Food trucks in Washington D.C. are currently facing off against a new wave of regulations that may limit the time they can spend at certain spots and raise the penalties they can be subjected to. The Department of Consumer and Regulatory Affairs gave Washington residents a final chance to combat these new rules by submitting their thoughts online to be considered. However when the comments were reviewed, only about 200 people, businesses and groups submitted a response before the November 13th deadline.
Now the DC Food Truck Association is adding some controversy to this story by declaring that over 1,000 letters of support for food trucks were never received. Last year over 3,000 public comments were received in response to similar regulations, marking an unusual decline in this year’s recorded responses. The DCFTA submitted the comments through the automated letter-writing site, RulesThatWork.org, according to Executive Director Che Ruddell-Tabisola.
The NYCFTA is currently looking into what could have happened to the 1000+ emails that were never received, though if it was a problem on their end it would be too late for the responses to be accepted. As of the November 13th deadline, only 43 comments had been received from RulesThatWork.org.
No one had yet suggested that sabotage may have played a part in the missing votes, but the DCFTA suspects that the issues may have been caused by the Department of Consumer and Regulatory Affairs’ email systems.
“Because DCRA was receiving emails at one point and then apparently stopped, it leads me to wonder if there was a technical change on their end, such as some kind of system update, security update, a change in a spam filter or firewall setting, etc. It looks like the last day they posted comments from RulesThatWork.org was Nov. 10, so I’m wondering if there was a change then,” said Ruddell-Tabisola.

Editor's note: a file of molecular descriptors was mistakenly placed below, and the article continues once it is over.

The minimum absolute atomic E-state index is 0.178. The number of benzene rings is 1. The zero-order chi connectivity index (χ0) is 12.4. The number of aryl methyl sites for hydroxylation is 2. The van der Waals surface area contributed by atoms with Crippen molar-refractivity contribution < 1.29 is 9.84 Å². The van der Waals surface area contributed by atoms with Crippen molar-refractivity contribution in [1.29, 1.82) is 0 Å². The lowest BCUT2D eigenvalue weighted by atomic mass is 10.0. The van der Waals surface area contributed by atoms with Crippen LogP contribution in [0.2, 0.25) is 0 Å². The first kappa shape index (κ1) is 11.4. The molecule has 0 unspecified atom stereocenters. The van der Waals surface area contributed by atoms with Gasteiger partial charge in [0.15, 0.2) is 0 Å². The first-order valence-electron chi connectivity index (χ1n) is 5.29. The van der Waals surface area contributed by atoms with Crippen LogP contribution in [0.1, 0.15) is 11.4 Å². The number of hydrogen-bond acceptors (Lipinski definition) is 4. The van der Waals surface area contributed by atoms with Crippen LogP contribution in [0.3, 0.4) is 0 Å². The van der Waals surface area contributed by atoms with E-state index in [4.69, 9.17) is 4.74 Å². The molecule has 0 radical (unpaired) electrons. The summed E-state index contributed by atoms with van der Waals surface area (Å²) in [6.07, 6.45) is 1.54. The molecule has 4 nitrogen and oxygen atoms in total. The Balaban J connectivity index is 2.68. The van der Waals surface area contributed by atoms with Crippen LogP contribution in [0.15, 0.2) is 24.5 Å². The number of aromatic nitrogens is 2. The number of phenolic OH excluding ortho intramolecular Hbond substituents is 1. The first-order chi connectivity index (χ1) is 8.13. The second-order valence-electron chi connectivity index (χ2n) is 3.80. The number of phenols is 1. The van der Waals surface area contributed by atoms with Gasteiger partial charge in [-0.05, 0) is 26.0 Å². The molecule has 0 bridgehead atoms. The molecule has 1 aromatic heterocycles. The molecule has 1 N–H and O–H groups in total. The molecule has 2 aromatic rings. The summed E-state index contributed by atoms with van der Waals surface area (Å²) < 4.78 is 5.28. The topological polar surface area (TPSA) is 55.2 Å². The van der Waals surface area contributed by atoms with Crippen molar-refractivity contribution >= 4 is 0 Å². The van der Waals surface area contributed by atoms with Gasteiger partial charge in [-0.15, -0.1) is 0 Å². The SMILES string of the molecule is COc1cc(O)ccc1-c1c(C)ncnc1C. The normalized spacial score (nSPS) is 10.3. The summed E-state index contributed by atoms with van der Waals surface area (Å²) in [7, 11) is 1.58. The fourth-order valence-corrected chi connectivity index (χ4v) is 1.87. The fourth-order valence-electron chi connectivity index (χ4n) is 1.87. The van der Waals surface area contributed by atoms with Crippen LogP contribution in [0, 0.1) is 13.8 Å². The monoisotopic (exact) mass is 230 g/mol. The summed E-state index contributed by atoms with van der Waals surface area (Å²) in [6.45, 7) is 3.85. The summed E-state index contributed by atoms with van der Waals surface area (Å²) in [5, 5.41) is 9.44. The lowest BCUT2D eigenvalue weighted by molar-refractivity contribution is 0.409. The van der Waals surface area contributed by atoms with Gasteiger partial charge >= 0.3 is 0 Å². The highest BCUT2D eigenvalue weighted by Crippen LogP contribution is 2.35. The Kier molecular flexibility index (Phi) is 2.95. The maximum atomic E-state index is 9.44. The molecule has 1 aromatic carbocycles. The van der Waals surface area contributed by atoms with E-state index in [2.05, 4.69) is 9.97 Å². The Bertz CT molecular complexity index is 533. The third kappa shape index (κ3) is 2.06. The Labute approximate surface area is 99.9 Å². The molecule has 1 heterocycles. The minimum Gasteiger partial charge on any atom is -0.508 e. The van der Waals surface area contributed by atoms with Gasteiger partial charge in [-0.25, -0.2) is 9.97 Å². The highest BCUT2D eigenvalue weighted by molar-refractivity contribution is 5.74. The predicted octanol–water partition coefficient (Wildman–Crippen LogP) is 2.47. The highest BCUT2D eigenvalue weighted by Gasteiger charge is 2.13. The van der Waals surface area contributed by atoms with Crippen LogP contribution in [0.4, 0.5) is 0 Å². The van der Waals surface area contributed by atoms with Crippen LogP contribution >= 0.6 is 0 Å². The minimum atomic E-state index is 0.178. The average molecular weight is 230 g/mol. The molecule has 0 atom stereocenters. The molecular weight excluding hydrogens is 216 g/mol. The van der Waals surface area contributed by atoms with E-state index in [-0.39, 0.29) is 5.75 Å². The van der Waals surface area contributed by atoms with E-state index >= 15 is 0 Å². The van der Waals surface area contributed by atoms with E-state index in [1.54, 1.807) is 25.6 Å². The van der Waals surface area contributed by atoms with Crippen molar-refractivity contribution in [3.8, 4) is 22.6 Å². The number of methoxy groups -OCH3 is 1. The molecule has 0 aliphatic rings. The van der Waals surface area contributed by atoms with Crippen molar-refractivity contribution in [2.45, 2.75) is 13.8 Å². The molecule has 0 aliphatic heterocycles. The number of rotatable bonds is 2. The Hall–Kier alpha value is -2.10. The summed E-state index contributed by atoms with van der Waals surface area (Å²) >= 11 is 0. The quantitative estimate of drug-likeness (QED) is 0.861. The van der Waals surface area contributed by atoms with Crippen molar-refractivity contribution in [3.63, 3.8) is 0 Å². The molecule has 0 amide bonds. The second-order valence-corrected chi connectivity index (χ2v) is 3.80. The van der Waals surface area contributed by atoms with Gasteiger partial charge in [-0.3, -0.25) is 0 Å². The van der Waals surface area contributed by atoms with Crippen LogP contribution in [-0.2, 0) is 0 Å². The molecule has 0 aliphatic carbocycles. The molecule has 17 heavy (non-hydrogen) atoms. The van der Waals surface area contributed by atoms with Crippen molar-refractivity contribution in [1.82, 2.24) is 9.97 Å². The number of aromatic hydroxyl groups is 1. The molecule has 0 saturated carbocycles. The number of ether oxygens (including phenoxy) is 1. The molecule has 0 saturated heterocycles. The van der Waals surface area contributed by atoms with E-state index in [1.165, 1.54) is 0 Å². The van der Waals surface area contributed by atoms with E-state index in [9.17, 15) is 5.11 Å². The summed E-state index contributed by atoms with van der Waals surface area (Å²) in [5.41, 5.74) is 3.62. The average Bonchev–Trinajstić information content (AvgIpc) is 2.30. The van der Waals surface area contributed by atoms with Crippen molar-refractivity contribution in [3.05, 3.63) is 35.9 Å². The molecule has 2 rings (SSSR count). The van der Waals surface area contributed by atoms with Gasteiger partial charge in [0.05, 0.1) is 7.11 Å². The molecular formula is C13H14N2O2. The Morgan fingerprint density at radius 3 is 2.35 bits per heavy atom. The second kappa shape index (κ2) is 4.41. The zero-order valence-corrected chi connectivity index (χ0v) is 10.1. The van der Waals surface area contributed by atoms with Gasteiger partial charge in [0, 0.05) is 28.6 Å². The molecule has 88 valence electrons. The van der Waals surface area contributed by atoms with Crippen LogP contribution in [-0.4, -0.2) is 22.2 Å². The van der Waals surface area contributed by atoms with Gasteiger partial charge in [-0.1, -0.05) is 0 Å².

The DCRA is denying any wrongdoing in receiving the comments, checking through junk mail folders and affirming that they posted every single comment they received. DCFTA submitted its own 20-page response outlining its problems with each regulation and offering potential solutions to replace them. The Association responded this way after hearing that public comments do not actually sway any decisions that are made, no matter how many are received. The DCFTA then had to wait ten days before meeting with the Department of Transportation to clarify the language used in the regulations, delaying their ability to conduct necessary research.
The food truck industry has also been kept busy by Hurricane Sandy, assisting efforts in New York to mobilize the New York Food Truck Association which has partnered with the city to donate free meals to thousands of displaced residents. From the standpoint of the DCFTA they generated 1,000 public comments in only five days.
While the DCRA has not announced a timeframe for reviewing the comments they have received, they announced that is their IT team finds the missing comments in a junk folder somewhere they will be accepted and posted online.
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